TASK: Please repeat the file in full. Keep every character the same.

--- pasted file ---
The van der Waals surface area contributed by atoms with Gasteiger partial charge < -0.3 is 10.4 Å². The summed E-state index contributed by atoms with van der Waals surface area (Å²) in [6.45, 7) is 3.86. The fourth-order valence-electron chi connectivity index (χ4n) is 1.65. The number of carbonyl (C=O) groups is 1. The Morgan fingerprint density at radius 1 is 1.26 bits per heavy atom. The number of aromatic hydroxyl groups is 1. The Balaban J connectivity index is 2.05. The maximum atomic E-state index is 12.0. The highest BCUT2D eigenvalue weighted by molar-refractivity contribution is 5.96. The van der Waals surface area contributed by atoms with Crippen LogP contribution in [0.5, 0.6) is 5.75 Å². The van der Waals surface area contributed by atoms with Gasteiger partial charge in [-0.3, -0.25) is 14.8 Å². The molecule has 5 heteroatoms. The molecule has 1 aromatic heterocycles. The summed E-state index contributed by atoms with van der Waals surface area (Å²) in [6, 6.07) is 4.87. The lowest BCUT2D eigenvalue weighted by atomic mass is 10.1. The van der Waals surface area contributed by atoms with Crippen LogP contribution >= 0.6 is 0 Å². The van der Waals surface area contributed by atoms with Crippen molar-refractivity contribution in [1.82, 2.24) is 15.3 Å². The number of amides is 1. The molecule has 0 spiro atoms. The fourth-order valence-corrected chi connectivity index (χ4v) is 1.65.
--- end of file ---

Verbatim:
The van der Waals surface area contributed by atoms with Gasteiger partial charge < -0.3 is 10.4 Å². The summed E-state index contributed by atoms with van der Waals surface area (Å²) in [6.45, 7) is 3.86. The fourth-order valence-electron chi connectivity index (χ4n) is 1.65. The number of carbonyl (C=O) groups is 1. The Morgan fingerprint density at radius 1 is 1.26 bits per heavy atom. The number of aromatic hydroxyl groups is 1. The Balaban J connectivity index is 2.05. The maximum atomic E-state index is 12.0. The highest BCUT2D eigenvalue weighted by molar-refractivity contribution is 5.96. The van der Waals surface area contributed by atoms with Crippen LogP contribution in [0.5, 0.6) is 5.75 Å². The van der Waals surface area contributed by atoms with Gasteiger partial charge in [-0.3, -0.25) is 14.8 Å². The molecule has 5 heteroatoms. The molecule has 1 aromatic heterocycles. The summed E-state index contributed by atoms with van der Waals surface area (Å²) in [6, 6.07) is 4.87. The lowest BCUT2D eigenvalue weighted by atomic mass is 10.1. The van der Waals surface area contributed by atoms with Crippen LogP contribution >= 0.6 is 0 Å². The van der Waals surface area contributed by atoms with Crippen molar-refractivity contribution in [1.82, 2.24) is 15.3 Å². The number of amides is 1. The molecule has 0 spiro atoms. The fourth-order valence-corrected chi connectivity index (χ4v) is 1.65.